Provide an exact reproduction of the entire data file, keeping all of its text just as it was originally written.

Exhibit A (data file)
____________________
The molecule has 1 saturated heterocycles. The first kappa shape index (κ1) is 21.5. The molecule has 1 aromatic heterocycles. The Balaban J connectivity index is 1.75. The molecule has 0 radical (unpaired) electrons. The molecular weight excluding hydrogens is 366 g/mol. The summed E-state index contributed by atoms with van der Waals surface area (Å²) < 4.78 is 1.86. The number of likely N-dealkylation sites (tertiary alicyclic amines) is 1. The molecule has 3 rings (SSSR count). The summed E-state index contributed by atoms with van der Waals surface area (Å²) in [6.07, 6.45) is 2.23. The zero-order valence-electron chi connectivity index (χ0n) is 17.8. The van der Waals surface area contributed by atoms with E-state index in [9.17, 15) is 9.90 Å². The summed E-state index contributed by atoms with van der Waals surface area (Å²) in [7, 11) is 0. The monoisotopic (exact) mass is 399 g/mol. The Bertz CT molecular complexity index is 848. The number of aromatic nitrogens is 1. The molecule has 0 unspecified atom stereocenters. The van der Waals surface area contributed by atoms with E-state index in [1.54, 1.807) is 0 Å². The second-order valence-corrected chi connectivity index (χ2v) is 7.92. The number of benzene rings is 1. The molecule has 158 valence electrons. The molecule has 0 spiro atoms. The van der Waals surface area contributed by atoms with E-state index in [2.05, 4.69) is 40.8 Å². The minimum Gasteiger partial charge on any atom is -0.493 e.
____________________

The molecule has 1 saturated heterocycles. The first kappa shape index (κ1) is 21.5. The molecule has 1 aromatic heterocycles. The Balaban J connectivity index is 1.75. The molecule has 0 radical (unpaired) electrons. The molecular weight excluding hydrogens is 366 g/mol. The summed E-state index contributed by atoms with van der Waals surface area (Å²) < 4.78 is 1.86. The number of likely N-dealkylation sites (tertiary alicyclic amines) is 1. The molecule has 3 rings (SSSR count). The summed E-state index contributed by atoms with van der Waals surface area (Å²) in [6.07, 6.45) is 2.23. The zero-order valence-electron chi connectivity index (χ0n) is 17.8. The van der Waals surface area contributed by atoms with E-state index in [9.17, 15) is 9.90 Å². The summed E-state index contributed by atoms with van der Waals surface area (Å²) in [7, 11) is 0. The monoisotopic (exact) mass is 399 g/mol. The Bertz CT molecular complexity index is 848. The number of aromatic nitrogens is 1. The molecule has 0 unspecified atom stereocenters. The van der Waals surface area contributed by atoms with E-state index in [1.54, 1.807) is 0 Å². The second-order valence-corrected chi connectivity index (χ2v) is 7.92. The number of benzene rings is 1. The molecule has 158 valence electrons. The molecule has 0 spiro atoms. The van der Waals surface area contributed by atoms with E-state index in [2.05, 4.69) is 40.8 Å². The minimum Gasteiger partial charge on any atom is -0.493 e.